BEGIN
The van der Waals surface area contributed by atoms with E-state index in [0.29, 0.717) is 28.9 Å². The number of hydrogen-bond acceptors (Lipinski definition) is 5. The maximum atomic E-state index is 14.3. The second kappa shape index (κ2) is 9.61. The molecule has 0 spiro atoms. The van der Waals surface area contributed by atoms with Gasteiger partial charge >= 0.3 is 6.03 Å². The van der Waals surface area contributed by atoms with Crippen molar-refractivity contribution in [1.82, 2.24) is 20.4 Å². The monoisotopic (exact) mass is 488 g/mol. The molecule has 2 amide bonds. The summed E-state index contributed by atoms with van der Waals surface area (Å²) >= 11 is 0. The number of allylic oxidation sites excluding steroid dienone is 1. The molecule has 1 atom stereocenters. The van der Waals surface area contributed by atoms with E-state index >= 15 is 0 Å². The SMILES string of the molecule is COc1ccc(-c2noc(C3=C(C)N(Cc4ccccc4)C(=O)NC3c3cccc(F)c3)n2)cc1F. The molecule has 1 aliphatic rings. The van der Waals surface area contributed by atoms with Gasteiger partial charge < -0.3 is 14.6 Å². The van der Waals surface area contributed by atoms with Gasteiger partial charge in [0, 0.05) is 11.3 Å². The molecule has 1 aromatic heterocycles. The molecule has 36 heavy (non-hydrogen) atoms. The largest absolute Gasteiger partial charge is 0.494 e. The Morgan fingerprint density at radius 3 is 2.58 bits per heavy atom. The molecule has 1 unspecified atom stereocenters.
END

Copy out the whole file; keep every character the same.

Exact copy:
The van der Waals surface area contributed by atoms with E-state index in [0.29, 0.717) is 28.9 Å². The number of hydrogen-bond acceptors (Lipinski definition) is 5. The maximum atomic E-state index is 14.3. The second kappa shape index (κ2) is 9.61. The molecule has 0 spiro atoms. The van der Waals surface area contributed by atoms with Gasteiger partial charge >= 0.3 is 6.03 Å². The van der Waals surface area contributed by atoms with Crippen molar-refractivity contribution in [1.82, 2.24) is 20.4 Å². The monoisotopic (exact) mass is 488 g/mol. The molecule has 2 amide bonds. The summed E-state index contributed by atoms with van der Waals surface area (Å²) >= 11 is 0. The number of allylic oxidation sites excluding steroid dienone is 1. The molecule has 1 atom stereocenters. The van der Waals surface area contributed by atoms with E-state index >= 15 is 0 Å². The SMILES string of the molecule is COc1ccc(-c2noc(C3=C(C)N(Cc4ccccc4)C(=O)NC3c3cccc(F)c3)n2)cc1F. The molecule has 1 aliphatic rings. The van der Waals surface area contributed by atoms with Gasteiger partial charge < -0.3 is 14.6 Å². The van der Waals surface area contributed by atoms with Gasteiger partial charge in [0, 0.05) is 11.3 Å². The molecule has 1 aromatic heterocycles. The molecule has 36 heavy (non-hydrogen) atoms. The largest absolute Gasteiger partial charge is 0.494 e. The Morgan fingerprint density at radius 3 is 2.58 bits per heavy atom. The molecule has 1 unspecified atom stereocenters.